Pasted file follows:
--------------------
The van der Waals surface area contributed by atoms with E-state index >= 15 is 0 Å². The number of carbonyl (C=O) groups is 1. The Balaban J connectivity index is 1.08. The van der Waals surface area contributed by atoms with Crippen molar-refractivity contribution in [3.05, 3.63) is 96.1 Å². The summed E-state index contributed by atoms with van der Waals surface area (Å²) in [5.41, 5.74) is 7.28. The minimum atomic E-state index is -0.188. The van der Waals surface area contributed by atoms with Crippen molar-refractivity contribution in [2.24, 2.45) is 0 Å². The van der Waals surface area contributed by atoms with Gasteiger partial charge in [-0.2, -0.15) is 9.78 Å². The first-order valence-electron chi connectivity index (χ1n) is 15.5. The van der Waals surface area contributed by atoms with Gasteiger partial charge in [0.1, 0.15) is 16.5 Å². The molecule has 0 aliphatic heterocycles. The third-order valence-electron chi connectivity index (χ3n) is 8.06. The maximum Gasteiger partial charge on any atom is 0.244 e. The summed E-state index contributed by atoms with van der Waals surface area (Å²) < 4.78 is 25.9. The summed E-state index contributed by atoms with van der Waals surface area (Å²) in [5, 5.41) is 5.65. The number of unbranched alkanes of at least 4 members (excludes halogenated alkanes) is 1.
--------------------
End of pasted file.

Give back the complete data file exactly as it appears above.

The van der Waals surface area contributed by atoms with E-state index >= 15 is 0 Å². The number of carbonyl (C=O) groups is 1. The Balaban J connectivity index is 1.08. The van der Waals surface area contributed by atoms with Crippen molar-refractivity contribution in [3.05, 3.63) is 96.1 Å². The summed E-state index contributed by atoms with van der Waals surface area (Å²) in [5.41, 5.74) is 7.28. The minimum atomic E-state index is -0.188. The van der Waals surface area contributed by atoms with Crippen molar-refractivity contribution in [2.24, 2.45) is 0 Å². The van der Waals surface area contributed by atoms with Gasteiger partial charge in [-0.2, -0.15) is 9.78 Å². The first-order valence-electron chi connectivity index (χ1n) is 15.5. The van der Waals surface area contributed by atoms with Gasteiger partial charge in [0.1, 0.15) is 16.5 Å². The molecule has 0 aliphatic heterocycles. The third-order valence-electron chi connectivity index (χ3n) is 8.06. The maximum Gasteiger partial charge on any atom is 0.244 e. The summed E-state index contributed by atoms with van der Waals surface area (Å²) < 4.78 is 25.9. The summed E-state index contributed by atoms with van der Waals surface area (Å²) in [5, 5.41) is 5.65. The number of unbranched alkanes of at least 4 members (excludes halogenated alkanes) is 1.